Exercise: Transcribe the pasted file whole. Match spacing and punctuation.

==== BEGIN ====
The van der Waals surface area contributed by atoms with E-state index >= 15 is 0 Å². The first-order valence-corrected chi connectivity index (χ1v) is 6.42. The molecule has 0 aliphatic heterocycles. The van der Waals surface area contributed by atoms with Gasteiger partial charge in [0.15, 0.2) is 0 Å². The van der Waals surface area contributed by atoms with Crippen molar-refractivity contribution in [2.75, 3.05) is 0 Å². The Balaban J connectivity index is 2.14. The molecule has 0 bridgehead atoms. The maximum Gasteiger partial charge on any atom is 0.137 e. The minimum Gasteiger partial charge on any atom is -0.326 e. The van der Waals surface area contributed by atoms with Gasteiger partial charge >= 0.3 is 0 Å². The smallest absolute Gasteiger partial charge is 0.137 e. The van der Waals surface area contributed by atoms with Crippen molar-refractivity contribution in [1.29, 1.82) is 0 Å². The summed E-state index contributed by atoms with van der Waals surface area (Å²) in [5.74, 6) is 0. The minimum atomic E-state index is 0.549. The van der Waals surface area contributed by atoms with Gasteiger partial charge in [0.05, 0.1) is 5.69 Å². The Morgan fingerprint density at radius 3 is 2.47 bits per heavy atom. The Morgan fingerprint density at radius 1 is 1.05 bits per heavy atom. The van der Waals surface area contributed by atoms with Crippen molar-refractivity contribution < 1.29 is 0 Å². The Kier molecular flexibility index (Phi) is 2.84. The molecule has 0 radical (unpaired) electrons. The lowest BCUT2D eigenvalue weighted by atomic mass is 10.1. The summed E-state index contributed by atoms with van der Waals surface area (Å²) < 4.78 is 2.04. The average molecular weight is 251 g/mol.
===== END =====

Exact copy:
The van der Waals surface area contributed by atoms with E-state index >= 15 is 0 Å². The first-order valence-corrected chi connectivity index (χ1v) is 6.42. The molecule has 0 aliphatic heterocycles. The van der Waals surface area contributed by atoms with Gasteiger partial charge in [0.15, 0.2) is 0 Å². The van der Waals surface area contributed by atoms with Crippen molar-refractivity contribution in [2.75, 3.05) is 0 Å². The Balaban J connectivity index is 2.14. The molecule has 0 bridgehead atoms. The maximum Gasteiger partial charge on any atom is 0.137 e. The minimum Gasteiger partial charge on any atom is -0.326 e. The van der Waals surface area contributed by atoms with Gasteiger partial charge >= 0.3 is 0 Å². The smallest absolute Gasteiger partial charge is 0.137 e. The van der Waals surface area contributed by atoms with Crippen molar-refractivity contribution in [1.29, 1.82) is 0 Å². The summed E-state index contributed by atoms with van der Waals surface area (Å²) in [5.74, 6) is 0. The minimum atomic E-state index is 0.549. The van der Waals surface area contributed by atoms with Gasteiger partial charge in [0.05, 0.1) is 5.69 Å². The Morgan fingerprint density at radius 3 is 2.47 bits per heavy atom. The Morgan fingerprint density at radius 1 is 1.05 bits per heavy atom. The van der Waals surface area contributed by atoms with Crippen molar-refractivity contribution < 1.29 is 0 Å². The Kier molecular flexibility index (Phi) is 2.84. The molecule has 0 radical (unpaired) electrons. The lowest BCUT2D eigenvalue weighted by atomic mass is 10.1. The summed E-state index contributed by atoms with van der Waals surface area (Å²) < 4.78 is 2.04. The average molecular weight is 251 g/mol.